Should runners wear masks on their jogs?

September 10, 2020 — by Carolyn Wang

Over the summer, sophomore Anand Agrawal has been consistently running around 25 miles a week. He runs for the school’s cross country and track team, and despite persistent cases in COVID-19 in the state, he has been using quarantine to prepare for the upcoming sports seasons. 

Freshman Medha Ravi has also used the extra time to run a mile almost daily, and she’s found it a great way to get a breath of fresh air.

Running during quarantine is a common way to stay fit, but physical exercise outside also comes with more complications than in pre-pandemic times: for one, whether to wear a mask or not. While many students agree that wearing a mask is important to prevent transmission of COVID-19 when completing daily activities, exercising in a mask can posit difficulties for many athletes.

Long distance runners are often faced with heavy physical exertion and rely largely on their ability to take in oxygen quickly and efficiently, which for some can be hindered significantly by a mask covering over the nose and mouth.

“Usually, I can go about 3-4 miles without having to stop, but the one time I tried running with a mask on, I couldn’t run for a mile without stopping for air,” Agrawal said. “I still carry the mask with me, and I put it on when I stop, but I don’t actively wear it during running.”

In an interview with Dr. Grant Lipman, a Stanford University clinical professor who studies extreme athletes and wilderness medicine, Lipman told the New York Times that “in effect, the mask turns the bottom half of your face into a ‘mini-sauna,’ leading to a buildup of sweat under the mask and a related rise in nasal secretions.” It is magnified by heavy exertion because “exercising in a face mask creates a warm and humid microclimate around your face.” 

Runner’s World has also reported that running with a mask is inherently more difficult because runners have to work harder to get the same amount of air into their lungs.

Despite these and other drawbacks, senior Bryan Young, who runs for the school’s cross country and track team, always wears a surgical mask on his runs. He understands why many runners decide to opt out of mask-wearing but finds it inconsiderate of them to do so.

“Symptoms of coronavirus don’t show for quite a while, and you can still spread the virus in perfect running condition,” Young said. “People who are going outside should just wear masks, period.”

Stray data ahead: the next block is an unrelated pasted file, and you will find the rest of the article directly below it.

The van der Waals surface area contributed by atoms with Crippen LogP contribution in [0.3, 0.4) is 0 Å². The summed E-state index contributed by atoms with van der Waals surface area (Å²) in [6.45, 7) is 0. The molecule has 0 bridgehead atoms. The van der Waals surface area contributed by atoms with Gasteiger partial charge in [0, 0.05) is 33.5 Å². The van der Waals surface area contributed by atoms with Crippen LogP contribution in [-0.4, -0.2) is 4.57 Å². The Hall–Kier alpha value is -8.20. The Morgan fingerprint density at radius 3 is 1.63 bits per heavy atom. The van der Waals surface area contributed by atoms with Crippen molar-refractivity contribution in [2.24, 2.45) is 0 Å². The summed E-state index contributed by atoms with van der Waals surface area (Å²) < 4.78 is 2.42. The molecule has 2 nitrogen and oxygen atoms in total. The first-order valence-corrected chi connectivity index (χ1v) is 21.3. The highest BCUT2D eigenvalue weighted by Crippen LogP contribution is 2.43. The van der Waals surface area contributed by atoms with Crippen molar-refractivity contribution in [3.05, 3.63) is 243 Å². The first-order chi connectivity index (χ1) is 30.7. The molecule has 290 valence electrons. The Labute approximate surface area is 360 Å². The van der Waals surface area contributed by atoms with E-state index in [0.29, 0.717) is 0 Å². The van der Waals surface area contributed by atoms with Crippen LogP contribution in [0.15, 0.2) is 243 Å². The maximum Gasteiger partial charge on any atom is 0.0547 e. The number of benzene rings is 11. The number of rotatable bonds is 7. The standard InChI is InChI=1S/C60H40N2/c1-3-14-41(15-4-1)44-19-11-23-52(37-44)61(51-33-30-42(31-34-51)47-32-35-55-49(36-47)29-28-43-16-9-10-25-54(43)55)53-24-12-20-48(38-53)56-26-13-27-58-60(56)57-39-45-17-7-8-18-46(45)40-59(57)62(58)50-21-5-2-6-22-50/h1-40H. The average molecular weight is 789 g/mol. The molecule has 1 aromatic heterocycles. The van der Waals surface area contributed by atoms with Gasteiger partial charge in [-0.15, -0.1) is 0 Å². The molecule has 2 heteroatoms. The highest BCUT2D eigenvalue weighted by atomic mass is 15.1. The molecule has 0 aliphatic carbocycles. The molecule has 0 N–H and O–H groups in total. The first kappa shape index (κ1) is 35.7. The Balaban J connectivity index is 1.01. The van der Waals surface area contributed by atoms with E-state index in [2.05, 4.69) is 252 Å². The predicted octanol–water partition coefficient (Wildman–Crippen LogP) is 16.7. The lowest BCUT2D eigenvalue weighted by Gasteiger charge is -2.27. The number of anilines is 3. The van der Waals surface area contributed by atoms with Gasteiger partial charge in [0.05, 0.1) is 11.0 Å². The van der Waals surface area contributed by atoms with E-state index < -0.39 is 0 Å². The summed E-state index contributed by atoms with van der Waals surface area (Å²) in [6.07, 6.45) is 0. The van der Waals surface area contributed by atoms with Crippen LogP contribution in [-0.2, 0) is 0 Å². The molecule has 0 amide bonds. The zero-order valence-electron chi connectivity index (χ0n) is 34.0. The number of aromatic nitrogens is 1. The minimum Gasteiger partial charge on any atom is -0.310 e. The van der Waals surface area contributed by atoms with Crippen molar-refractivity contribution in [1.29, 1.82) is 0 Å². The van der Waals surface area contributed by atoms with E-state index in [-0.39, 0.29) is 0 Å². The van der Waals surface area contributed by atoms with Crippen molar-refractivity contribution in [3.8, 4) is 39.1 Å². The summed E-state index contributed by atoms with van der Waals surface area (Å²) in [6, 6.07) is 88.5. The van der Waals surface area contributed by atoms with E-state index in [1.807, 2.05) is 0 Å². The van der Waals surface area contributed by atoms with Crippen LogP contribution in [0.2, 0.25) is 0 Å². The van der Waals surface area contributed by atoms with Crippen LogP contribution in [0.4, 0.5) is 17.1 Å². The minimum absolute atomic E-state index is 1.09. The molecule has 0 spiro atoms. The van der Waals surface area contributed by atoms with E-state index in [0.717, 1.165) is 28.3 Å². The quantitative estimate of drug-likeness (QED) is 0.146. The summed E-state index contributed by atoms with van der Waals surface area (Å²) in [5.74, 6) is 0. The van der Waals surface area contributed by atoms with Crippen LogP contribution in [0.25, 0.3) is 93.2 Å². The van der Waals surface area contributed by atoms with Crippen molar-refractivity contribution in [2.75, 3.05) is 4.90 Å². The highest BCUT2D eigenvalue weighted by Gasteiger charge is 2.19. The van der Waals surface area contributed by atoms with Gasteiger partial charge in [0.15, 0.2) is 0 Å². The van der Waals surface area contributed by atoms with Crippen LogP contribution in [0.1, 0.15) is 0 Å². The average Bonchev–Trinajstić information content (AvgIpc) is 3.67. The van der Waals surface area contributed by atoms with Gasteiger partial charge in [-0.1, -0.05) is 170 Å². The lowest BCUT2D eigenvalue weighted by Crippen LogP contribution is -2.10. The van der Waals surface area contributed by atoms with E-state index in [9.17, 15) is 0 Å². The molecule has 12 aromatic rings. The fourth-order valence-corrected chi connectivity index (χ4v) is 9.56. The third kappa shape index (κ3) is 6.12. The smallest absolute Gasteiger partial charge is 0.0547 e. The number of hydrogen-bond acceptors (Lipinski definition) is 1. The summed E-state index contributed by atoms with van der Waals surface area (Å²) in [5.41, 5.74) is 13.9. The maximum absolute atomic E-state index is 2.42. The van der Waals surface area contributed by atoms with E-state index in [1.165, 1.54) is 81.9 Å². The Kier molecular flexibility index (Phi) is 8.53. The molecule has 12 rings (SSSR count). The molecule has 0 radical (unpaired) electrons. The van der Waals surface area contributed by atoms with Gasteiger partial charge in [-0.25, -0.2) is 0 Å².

The Centers for Disease Control and Prevention recommends that people stay at least 6 feet away to maintain social distancing, but according to the Washington Post, some experts such as Virginia Tech professor Linsey Marr, who studies how viruses travel through the air, says that “runners should try to keep 10 feet between them and other runners or walkers, if not more.”

She also emphasized that 6 feet was not some magical number that would automatically decrease transmission of the disease.

And although the CDC has guidelines recommending the general public to wear masks, they have not given explicit guidance on whether masks should be worn in outdoor exercise.

As a result, for people like Ravi, her mask-wearing has been more of a 50-50 split over the summer.

“In the beginning I was completely paranoid of the coronavirus. I told myself I had to wear gloves and a mask,” Ravi said.

After a while, Ravi ended up ditching both the gloves and the mask, but she always brings a mask with her just in case. To avoid coming into contact with people, she switches sidewalks every now and then on her runs.

According to athletics director Tim Lugo, students who attended training workouts over the summer were advised by the state not to wear masks when conducting strenuous physical activity. However, all teachers, coaches and students were required to be screened for COVID-19 symptoms prior to workout and stay at least 6 feet apart. Masks were required if athletes were not actively participating in an activity, he said.

As for the winter, the school hasn't received any guidelines for upcoming sports as of yet. 

“The [state] will work with the California Public Health Department to craft [these guidelines],” Lugo said in an email. “But I doubt that they will require masks when participating.”

Add new comment

Prove that you're human: